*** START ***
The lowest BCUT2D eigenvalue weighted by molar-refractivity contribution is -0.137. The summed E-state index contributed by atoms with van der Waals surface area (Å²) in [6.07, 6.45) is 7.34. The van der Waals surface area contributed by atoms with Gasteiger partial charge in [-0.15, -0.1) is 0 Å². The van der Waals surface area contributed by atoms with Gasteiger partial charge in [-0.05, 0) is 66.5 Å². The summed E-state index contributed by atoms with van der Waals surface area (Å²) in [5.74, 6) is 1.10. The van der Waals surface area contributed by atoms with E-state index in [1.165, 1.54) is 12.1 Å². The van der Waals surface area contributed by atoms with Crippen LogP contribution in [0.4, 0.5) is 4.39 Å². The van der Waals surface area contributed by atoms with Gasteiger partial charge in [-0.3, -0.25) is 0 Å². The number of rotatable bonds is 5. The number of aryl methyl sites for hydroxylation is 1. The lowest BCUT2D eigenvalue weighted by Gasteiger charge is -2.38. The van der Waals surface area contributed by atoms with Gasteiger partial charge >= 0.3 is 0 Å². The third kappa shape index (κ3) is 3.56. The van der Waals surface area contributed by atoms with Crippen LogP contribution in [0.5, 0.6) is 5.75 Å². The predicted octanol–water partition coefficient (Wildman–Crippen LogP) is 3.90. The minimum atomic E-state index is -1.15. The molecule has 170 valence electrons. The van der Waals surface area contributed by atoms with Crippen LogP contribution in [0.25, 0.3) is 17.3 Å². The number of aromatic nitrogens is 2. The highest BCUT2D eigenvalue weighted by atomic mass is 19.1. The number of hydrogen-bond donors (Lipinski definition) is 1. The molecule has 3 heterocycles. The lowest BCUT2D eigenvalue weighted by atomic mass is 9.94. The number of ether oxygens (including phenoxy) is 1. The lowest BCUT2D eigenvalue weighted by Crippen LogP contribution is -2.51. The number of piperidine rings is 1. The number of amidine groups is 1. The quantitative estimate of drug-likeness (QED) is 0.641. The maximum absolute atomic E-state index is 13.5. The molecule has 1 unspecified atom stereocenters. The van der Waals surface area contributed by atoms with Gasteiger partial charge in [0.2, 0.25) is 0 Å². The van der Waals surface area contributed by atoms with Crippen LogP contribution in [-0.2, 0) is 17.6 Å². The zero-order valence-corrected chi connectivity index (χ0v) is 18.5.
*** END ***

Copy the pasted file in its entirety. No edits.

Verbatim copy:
The lowest BCUT2D eigenvalue weighted by molar-refractivity contribution is -0.137. The summed E-state index contributed by atoms with van der Waals surface area (Å²) in [6.07, 6.45) is 7.34. The van der Waals surface area contributed by atoms with Gasteiger partial charge in [-0.15, -0.1) is 0 Å². The van der Waals surface area contributed by atoms with Gasteiger partial charge in [-0.05, 0) is 66.5 Å². The summed E-state index contributed by atoms with van der Waals surface area (Å²) in [5.74, 6) is 1.10. The van der Waals surface area contributed by atoms with E-state index in [1.165, 1.54) is 12.1 Å². The van der Waals surface area contributed by atoms with Crippen LogP contribution in [0.4, 0.5) is 4.39 Å². The van der Waals surface area contributed by atoms with Gasteiger partial charge in [-0.3, -0.25) is 0 Å². The number of rotatable bonds is 5. The number of aryl methyl sites for hydroxylation is 1. The lowest BCUT2D eigenvalue weighted by Gasteiger charge is -2.38. The van der Waals surface area contributed by atoms with Gasteiger partial charge >= 0.3 is 0 Å². The third kappa shape index (κ3) is 3.56. The van der Waals surface area contributed by atoms with Crippen LogP contribution in [0.5, 0.6) is 5.75 Å². The predicted octanol–water partition coefficient (Wildman–Crippen LogP) is 3.90. The minimum atomic E-state index is -1.15. The molecule has 170 valence electrons. The van der Waals surface area contributed by atoms with Crippen LogP contribution in [0.25, 0.3) is 17.3 Å². The number of aromatic nitrogens is 2. The highest BCUT2D eigenvalue weighted by atomic mass is 19.1. The number of hydrogen-bond donors (Lipinski definition) is 1. The molecule has 3 heterocycles. The lowest BCUT2D eigenvalue weighted by atomic mass is 9.94. The number of ether oxygens (including phenoxy) is 1. The lowest BCUT2D eigenvalue weighted by Crippen LogP contribution is -2.51. The number of piperidine rings is 1. The number of amidine groups is 1. The quantitative estimate of drug-likeness (QED) is 0.641. The maximum absolute atomic E-state index is 13.5. The molecule has 1 unspecified atom stereocenters. The van der Waals surface area contributed by atoms with Gasteiger partial charge in [0.2, 0.25) is 0 Å². The van der Waals surface area contributed by atoms with Crippen LogP contribution in [-0.2, 0) is 17.6 Å². The zero-order valence-corrected chi connectivity index (χ0v) is 18.5.